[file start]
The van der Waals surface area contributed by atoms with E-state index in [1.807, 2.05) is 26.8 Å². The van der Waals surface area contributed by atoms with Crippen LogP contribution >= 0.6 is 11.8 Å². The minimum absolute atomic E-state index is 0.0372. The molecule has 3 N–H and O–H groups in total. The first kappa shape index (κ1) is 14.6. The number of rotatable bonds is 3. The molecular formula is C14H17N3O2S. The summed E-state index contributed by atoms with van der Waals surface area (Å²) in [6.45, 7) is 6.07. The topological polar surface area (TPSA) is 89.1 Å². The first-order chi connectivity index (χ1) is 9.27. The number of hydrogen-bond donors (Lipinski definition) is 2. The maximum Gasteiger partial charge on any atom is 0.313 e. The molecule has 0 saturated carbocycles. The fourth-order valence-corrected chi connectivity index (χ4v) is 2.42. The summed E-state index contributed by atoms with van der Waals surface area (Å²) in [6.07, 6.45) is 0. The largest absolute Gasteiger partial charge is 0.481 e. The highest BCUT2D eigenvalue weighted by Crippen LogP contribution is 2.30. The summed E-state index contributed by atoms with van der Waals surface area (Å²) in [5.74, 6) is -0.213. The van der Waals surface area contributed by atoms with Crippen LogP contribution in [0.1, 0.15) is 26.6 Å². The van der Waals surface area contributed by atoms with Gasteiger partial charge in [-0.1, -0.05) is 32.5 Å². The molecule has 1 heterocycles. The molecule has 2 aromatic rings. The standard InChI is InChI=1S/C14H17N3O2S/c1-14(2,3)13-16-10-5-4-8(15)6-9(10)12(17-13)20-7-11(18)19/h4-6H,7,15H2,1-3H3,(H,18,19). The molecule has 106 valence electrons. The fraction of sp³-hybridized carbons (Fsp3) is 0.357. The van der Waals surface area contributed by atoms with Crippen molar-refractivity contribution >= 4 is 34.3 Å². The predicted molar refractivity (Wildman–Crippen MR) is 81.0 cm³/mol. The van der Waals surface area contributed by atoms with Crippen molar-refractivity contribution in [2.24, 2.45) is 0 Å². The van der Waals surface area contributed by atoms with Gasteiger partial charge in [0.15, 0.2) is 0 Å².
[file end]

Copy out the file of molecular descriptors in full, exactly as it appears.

The van der Waals surface area contributed by atoms with E-state index in [1.807, 2.05) is 26.8 Å². The van der Waals surface area contributed by atoms with Crippen LogP contribution >= 0.6 is 11.8 Å². The minimum absolute atomic E-state index is 0.0372. The molecule has 3 N–H and O–H groups in total. The first kappa shape index (κ1) is 14.6. The number of rotatable bonds is 3. The molecular formula is C14H17N3O2S. The summed E-state index contributed by atoms with van der Waals surface area (Å²) in [6.45, 7) is 6.07. The topological polar surface area (TPSA) is 89.1 Å². The first-order chi connectivity index (χ1) is 9.27. The number of hydrogen-bond donors (Lipinski definition) is 2. The maximum Gasteiger partial charge on any atom is 0.313 e. The molecule has 0 saturated carbocycles. The fourth-order valence-corrected chi connectivity index (χ4v) is 2.42. The summed E-state index contributed by atoms with van der Waals surface area (Å²) in [6.07, 6.45) is 0. The largest absolute Gasteiger partial charge is 0.481 e. The highest BCUT2D eigenvalue weighted by Crippen LogP contribution is 2.30. The summed E-state index contributed by atoms with van der Waals surface area (Å²) in [5.74, 6) is -0.213. The van der Waals surface area contributed by atoms with Crippen LogP contribution in [0.1, 0.15) is 26.6 Å². The van der Waals surface area contributed by atoms with Gasteiger partial charge in [-0.1, -0.05) is 32.5 Å². The molecule has 1 heterocycles. The molecule has 2 aromatic rings. The standard InChI is InChI=1S/C14H17N3O2S/c1-14(2,3)13-16-10-5-4-8(15)6-9(10)12(17-13)20-7-11(18)19/h4-6H,7,15H2,1-3H3,(H,18,19). The molecule has 106 valence electrons. The fraction of sp³-hybridized carbons (Fsp3) is 0.357. The van der Waals surface area contributed by atoms with Crippen molar-refractivity contribution >= 4 is 34.3 Å². The predicted molar refractivity (Wildman–Crippen MR) is 81.0 cm³/mol. The van der Waals surface area contributed by atoms with Crippen molar-refractivity contribution in [2.24, 2.45) is 0 Å². The van der Waals surface area contributed by atoms with Gasteiger partial charge in [0.15, 0.2) is 0 Å².